Sunday, November 13, 2011

Give a Bike Without Bikes

A Week Without Bikes

So I admit, there may have been a few days this year that I couldn't wait to be rid of our bikes. To be able to explore a place in a car. To not have to get on the bikes every day and ride 65 more miles. I may have even thought that sending our bikes to Hawaii would have given us a sort of freedom.

Turns out, without our bikes, we felt a little lost.

But.... we figured out how to have fun without them. 

The few days without our bikes while on the ferry were a good choice for us to get up to Juneau. We were forced to relax and enjoy the sights through the Inner Passage. It was the first time on the trip that we were without cell service and wifi for a few days straight.  Weird.

Ferry Friends John & Jenny!

We spent four incredible days in Juneau and lucky us, we had our bikes for the first two.  Fresh off the ferry, we made sure to get our Alaska picture!  Can you guess what day we made it to Juneau?'

 The last two days with our bikes needed to be special.  So... we rode nowhere.  Ok, as the Alaskans say, we rode "Out the Road."  It's literally a road that goes.... well.... nowhere.

Lucky for us, on this road to Nowhere, there was a cute little cabin with a wood stove to warm our bodies from the cold, rainy, Alaskan weather. 

Maybe the wind and rain didn't deter us from getting there, but it dampened our spirits on the return ride into Juneau. We got only 15 miles before an offer for a ride into town sounded too good to pass up. The offer came from Arnie, one of our ferry friends, and ended up turning into a day of searching high and low for bike boxes to ship our bikes to Hawaii. Numerous times we smiled secretly, happy to be in a warm car instead of out in the cold, rainy, blustery day... We totally had an excuse!  I mean, planes were even getting rerouted from all the wind.

With the bike boxes in hand, we set to work. Boxing a bike is not easy. Don't let anyone tell you differently. Sure, deflating the tires, taking the handle bars off, removing the pedals and saddle are not difficult tasks, but the zip tying, the taping, and the padding is where your time gets sucked into. All in all, it took us five hours to pack both bikes. We were surprised at how heavy the boxes were when we went to ship them... I guess a pound of tape didn't help keep the weight down.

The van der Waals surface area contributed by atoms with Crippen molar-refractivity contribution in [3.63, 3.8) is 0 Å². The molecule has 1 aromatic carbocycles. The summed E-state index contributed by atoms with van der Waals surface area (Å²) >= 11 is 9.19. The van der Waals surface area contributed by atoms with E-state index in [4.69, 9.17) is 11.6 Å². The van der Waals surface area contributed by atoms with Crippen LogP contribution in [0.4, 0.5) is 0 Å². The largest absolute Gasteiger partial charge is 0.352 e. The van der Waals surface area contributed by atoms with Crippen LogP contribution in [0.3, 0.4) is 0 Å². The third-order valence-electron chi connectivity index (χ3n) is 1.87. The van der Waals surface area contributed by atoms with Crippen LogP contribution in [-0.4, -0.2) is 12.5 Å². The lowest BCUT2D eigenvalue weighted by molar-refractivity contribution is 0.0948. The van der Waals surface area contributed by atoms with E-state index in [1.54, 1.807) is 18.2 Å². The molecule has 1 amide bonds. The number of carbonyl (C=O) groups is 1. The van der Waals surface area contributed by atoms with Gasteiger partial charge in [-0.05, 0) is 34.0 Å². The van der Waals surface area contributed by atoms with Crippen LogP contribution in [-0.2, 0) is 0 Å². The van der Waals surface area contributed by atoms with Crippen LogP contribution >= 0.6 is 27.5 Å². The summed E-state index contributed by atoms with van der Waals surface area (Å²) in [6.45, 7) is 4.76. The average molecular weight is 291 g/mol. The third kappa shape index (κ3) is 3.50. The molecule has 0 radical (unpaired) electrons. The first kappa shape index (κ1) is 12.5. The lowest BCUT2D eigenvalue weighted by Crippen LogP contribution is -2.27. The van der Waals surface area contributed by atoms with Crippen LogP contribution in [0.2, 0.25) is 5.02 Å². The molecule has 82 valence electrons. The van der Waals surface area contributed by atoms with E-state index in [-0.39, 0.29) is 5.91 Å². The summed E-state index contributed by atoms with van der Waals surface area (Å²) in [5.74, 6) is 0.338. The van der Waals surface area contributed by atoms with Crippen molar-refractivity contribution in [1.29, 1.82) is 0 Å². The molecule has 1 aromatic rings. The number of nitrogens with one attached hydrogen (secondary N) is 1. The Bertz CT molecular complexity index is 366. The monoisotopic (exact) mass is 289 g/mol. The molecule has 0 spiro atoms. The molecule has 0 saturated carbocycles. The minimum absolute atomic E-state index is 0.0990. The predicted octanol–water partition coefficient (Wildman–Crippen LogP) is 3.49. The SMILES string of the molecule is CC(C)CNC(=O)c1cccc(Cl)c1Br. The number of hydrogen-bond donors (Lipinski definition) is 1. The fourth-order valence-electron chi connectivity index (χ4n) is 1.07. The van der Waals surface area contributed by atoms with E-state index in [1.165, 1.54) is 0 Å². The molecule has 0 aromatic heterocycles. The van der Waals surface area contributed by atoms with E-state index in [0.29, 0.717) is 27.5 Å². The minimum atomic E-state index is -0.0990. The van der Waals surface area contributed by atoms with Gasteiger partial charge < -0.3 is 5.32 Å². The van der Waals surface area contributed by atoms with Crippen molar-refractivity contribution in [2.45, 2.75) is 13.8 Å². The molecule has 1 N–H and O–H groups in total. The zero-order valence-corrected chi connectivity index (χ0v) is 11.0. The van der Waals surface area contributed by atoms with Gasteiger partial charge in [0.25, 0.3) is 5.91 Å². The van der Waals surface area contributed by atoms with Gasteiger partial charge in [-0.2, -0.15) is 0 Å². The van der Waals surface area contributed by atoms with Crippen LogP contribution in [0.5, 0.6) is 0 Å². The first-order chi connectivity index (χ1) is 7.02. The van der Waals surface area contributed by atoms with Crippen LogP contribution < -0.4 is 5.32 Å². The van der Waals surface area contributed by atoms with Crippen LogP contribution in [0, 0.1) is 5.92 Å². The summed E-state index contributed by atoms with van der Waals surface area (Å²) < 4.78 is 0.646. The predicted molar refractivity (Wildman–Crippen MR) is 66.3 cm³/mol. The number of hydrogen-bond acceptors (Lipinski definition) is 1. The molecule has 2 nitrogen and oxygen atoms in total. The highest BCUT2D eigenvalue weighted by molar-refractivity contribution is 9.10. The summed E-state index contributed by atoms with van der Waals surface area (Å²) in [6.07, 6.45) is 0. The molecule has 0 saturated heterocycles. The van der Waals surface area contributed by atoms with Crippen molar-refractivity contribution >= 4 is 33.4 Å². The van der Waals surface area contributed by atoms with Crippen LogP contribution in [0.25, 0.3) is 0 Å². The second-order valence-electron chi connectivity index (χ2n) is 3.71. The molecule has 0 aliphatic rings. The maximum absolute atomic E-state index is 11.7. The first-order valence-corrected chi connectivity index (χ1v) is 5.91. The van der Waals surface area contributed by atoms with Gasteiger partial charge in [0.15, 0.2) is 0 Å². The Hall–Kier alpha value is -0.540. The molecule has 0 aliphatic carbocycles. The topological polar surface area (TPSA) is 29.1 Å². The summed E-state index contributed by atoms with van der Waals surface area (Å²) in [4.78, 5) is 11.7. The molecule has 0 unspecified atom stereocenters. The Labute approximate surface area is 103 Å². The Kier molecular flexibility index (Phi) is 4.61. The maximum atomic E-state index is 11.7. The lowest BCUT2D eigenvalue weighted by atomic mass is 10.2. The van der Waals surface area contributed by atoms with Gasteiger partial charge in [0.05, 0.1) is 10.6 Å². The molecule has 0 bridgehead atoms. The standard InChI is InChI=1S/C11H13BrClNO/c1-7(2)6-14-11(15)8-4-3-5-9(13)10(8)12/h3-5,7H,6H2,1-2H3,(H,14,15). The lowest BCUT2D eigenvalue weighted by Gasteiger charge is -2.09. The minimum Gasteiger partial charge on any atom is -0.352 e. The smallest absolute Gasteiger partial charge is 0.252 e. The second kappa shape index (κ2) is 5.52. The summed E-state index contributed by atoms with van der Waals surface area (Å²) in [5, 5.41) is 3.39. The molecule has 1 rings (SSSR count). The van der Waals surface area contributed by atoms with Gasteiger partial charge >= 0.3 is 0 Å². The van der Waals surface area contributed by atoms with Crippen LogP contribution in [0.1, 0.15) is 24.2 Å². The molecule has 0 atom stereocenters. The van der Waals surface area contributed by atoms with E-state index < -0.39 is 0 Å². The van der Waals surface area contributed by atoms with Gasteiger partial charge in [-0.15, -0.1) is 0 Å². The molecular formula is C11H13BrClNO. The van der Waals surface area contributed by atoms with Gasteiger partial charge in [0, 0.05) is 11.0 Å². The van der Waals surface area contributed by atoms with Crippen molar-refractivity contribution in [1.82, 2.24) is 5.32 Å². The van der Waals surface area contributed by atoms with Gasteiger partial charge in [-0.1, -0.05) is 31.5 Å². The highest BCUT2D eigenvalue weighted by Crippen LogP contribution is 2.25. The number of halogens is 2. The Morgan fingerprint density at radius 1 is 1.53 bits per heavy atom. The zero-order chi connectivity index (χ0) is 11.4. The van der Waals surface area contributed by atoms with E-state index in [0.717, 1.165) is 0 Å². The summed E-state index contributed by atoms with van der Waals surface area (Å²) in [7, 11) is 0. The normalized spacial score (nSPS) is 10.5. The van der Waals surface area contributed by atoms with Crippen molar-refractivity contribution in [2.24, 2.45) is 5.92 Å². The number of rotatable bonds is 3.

Saying goodbye to the bikes was bittersweet.  Knowing the next two days in Juneau were going to be beautifully sunny and crisp, we knew we wanted to keep riding, but the task of getting our bikes to Hawaii was such an ordeal, that it was nice to have it done with.

So what did we do on those fine days in Juneau without our bikes?

Borrowed bikes, of course!  Mountain biking with Craig on the snowy trails was one of my favorite rides all year!

But, when we couldn't be on a bike, we still walked everywhere we could.

And when we couldn't walk..... Our friends Sergei and April found us other means of transportation.

Juneau has a never-ending supply of fun, and we were sad to say goodbye.  But with Sergei cooking up a yummy Salmon meal, we at least felt like our time in Juneau was complete. 

Next stop: Anchorage!

Why oh why did we stop in Anchorage when we could have just kept flying straight to Hawaii?  Oh, it's like jumping in the snow before you get in the hot tub (which we, of course, had to try here).  It was a winter wonderland with everyday adding more and more snow.

Without our bikes, we actually drove a car down to Seward, AK, about 120 miles from Anchorage.  Scary thought, huh?  After months on a bike, I found myself braking as soon as we hit 40mph. 

As if we weren't already missing our bikes, on our way back to Anchorage, we got stuck behind a big accident, leaving us in the car for close to 2 hours, waiting for them to clear the road. We couldn't help but think, If we only had our bikes, we could scoot by the accident and be on our way. Of course, we had to take into consideration that it would have taken us two days of riding to get to Seward when in the car, it took only a few hours.  But when we went to fill up the gas tank, I didn't care how long it took us to get to Seward, nothing was worth $40 of gas.  

One of the signs on the side of the highway.
Making it back to Anchorage and our lovely hosts', Jesse and Allison, house gave us some much needed down time.  These guys were hooked up with all the necessities to make living in Anchorage an awesome experience.  They commuted to work by bike or cross country skiing, depending upon the weather.  They had the hot tub to enjoy the cold outdoors without freezing their buns off.  They had a wood stove to keep the house toasty. 

Enjoying one of the yummy breakfasts we had with Jesse and Allison.
After only a few days in Anchorage we found ourselves flying high....

.... super excited and way too overdressed for what was to come....


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